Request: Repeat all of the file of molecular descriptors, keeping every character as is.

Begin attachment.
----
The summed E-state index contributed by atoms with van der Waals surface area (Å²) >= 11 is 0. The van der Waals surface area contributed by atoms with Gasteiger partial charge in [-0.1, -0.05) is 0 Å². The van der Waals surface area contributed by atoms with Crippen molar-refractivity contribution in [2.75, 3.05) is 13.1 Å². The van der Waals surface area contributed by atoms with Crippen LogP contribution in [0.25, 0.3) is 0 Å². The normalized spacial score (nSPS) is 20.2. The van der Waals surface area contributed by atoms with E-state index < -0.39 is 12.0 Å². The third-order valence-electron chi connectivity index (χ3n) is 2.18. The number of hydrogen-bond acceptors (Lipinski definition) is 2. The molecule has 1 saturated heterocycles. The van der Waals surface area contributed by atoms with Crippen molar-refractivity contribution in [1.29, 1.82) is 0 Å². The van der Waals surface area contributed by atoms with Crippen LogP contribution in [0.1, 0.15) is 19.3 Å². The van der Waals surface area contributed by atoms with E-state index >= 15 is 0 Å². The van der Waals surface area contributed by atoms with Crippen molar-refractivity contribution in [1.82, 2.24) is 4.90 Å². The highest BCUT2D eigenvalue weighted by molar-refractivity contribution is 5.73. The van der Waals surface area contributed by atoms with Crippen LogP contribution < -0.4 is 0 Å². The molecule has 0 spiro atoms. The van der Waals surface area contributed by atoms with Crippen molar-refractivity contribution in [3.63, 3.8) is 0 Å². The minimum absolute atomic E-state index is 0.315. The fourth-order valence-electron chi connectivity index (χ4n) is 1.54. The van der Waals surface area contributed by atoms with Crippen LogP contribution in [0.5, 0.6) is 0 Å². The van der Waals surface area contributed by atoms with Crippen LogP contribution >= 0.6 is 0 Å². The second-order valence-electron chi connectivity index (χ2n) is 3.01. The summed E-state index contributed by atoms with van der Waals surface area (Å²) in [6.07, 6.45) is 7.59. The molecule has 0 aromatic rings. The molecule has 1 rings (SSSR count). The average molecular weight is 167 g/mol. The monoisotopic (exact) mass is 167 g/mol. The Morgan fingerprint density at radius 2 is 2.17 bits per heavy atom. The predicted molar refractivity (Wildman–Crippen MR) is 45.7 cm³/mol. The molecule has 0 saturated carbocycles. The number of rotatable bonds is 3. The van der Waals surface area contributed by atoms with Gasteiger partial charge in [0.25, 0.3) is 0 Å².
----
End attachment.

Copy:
The summed E-state index contributed by atoms with van der Waals surface area (Å²) >= 11 is 0. The van der Waals surface area contributed by atoms with Gasteiger partial charge in [-0.1, -0.05) is 0 Å². The van der Waals surface area contributed by atoms with Crippen molar-refractivity contribution in [2.75, 3.05) is 13.1 Å². The van der Waals surface area contributed by atoms with Crippen LogP contribution in [0.25, 0.3) is 0 Å². The normalized spacial score (nSPS) is 20.2. The van der Waals surface area contributed by atoms with E-state index < -0.39 is 12.0 Å². The third-order valence-electron chi connectivity index (χ3n) is 2.18. The number of hydrogen-bond acceptors (Lipinski definition) is 2. The molecule has 1 saturated heterocycles. The van der Waals surface area contributed by atoms with Crippen molar-refractivity contribution in [1.29, 1.82) is 0 Å². The van der Waals surface area contributed by atoms with Crippen LogP contribution in [0.1, 0.15) is 19.3 Å². The van der Waals surface area contributed by atoms with E-state index >= 15 is 0 Å². The van der Waals surface area contributed by atoms with Crippen molar-refractivity contribution in [1.82, 2.24) is 4.90 Å². The highest BCUT2D eigenvalue weighted by molar-refractivity contribution is 5.73. The van der Waals surface area contributed by atoms with Crippen LogP contribution < -0.4 is 0 Å². The molecule has 0 spiro atoms. The van der Waals surface area contributed by atoms with Crippen molar-refractivity contribution in [3.63, 3.8) is 0 Å². The minimum absolute atomic E-state index is 0.315. The fourth-order valence-electron chi connectivity index (χ4n) is 1.54. The van der Waals surface area contributed by atoms with Crippen LogP contribution in [0.5, 0.6) is 0 Å². The van der Waals surface area contributed by atoms with Crippen LogP contribution >= 0.6 is 0 Å². The second-order valence-electron chi connectivity index (χ2n) is 3.01. The summed E-state index contributed by atoms with van der Waals surface area (Å²) in [6.07, 6.45) is 7.59. The molecule has 0 aromatic rings. The molecule has 1 rings (SSSR count). The average molecular weight is 167 g/mol. The monoisotopic (exact) mass is 167 g/mol. The Morgan fingerprint density at radius 2 is 2.17 bits per heavy atom. The predicted molar refractivity (Wildman–Crippen MR) is 45.7 cm³/mol. The molecule has 0 saturated carbocycles. The number of rotatable bonds is 3. The van der Waals surface area contributed by atoms with Gasteiger partial charge in [0.25, 0.3) is 0 Å².